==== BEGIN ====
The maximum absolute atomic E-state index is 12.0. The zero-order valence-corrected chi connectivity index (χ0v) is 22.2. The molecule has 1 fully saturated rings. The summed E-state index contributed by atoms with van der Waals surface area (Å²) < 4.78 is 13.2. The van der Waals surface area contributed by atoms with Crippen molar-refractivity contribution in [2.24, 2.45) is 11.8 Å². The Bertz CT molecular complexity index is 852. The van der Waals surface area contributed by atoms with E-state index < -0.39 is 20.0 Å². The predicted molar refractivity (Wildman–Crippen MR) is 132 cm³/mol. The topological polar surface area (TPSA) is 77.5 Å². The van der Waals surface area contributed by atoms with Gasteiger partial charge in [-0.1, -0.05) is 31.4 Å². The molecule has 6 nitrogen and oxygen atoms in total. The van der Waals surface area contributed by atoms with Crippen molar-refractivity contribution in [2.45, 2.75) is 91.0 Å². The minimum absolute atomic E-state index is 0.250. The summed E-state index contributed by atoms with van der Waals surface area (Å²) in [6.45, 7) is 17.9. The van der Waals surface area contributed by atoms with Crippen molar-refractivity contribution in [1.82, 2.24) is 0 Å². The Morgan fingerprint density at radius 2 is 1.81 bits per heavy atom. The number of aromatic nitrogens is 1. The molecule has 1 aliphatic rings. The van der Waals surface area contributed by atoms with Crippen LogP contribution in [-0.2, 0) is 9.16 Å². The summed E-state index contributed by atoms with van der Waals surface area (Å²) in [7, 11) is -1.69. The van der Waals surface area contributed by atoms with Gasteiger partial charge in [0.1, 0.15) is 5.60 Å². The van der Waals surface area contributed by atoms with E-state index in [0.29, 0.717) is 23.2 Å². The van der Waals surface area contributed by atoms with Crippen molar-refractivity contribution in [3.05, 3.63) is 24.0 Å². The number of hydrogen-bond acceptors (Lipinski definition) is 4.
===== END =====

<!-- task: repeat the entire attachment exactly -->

The maximum absolute atomic E-state index is 12.0. The zero-order valence-corrected chi connectivity index (χ0v) is 22.2. The molecule has 1 fully saturated rings. The summed E-state index contributed by atoms with van der Waals surface area (Å²) < 4.78 is 13.2. The van der Waals surface area contributed by atoms with Crippen molar-refractivity contribution in [2.24, 2.45) is 11.8 Å². The Bertz CT molecular complexity index is 852. The van der Waals surface area contributed by atoms with E-state index < -0.39 is 20.0 Å². The predicted molar refractivity (Wildman–Crippen MR) is 132 cm³/mol. The topological polar surface area (TPSA) is 77.5 Å². The van der Waals surface area contributed by atoms with Gasteiger partial charge in [-0.1, -0.05) is 31.4 Å². The molecule has 6 nitrogen and oxygen atoms in total. The van der Waals surface area contributed by atoms with Crippen molar-refractivity contribution in [2.45, 2.75) is 91.0 Å². The minimum absolute atomic E-state index is 0.250. The summed E-state index contributed by atoms with van der Waals surface area (Å²) in [6.45, 7) is 17.9. The van der Waals surface area contributed by atoms with Crippen molar-refractivity contribution in [1.82, 2.24) is 0 Å². The Morgan fingerprint density at radius 2 is 1.81 bits per heavy atom. The number of aromatic nitrogens is 1. The molecule has 1 aliphatic rings. The van der Waals surface area contributed by atoms with Crippen LogP contribution in [-0.2, 0) is 9.16 Å². The summed E-state index contributed by atoms with van der Waals surface area (Å²) in [7, 11) is -1.69. The van der Waals surface area contributed by atoms with Gasteiger partial charge in [0.1, 0.15) is 5.60 Å². The van der Waals surface area contributed by atoms with E-state index in [0.29, 0.717) is 23.2 Å². The van der Waals surface area contributed by atoms with Crippen molar-refractivity contribution in [3.05, 3.63) is 24.0 Å². The number of hydrogen-bond acceptors (Lipinski definition) is 4.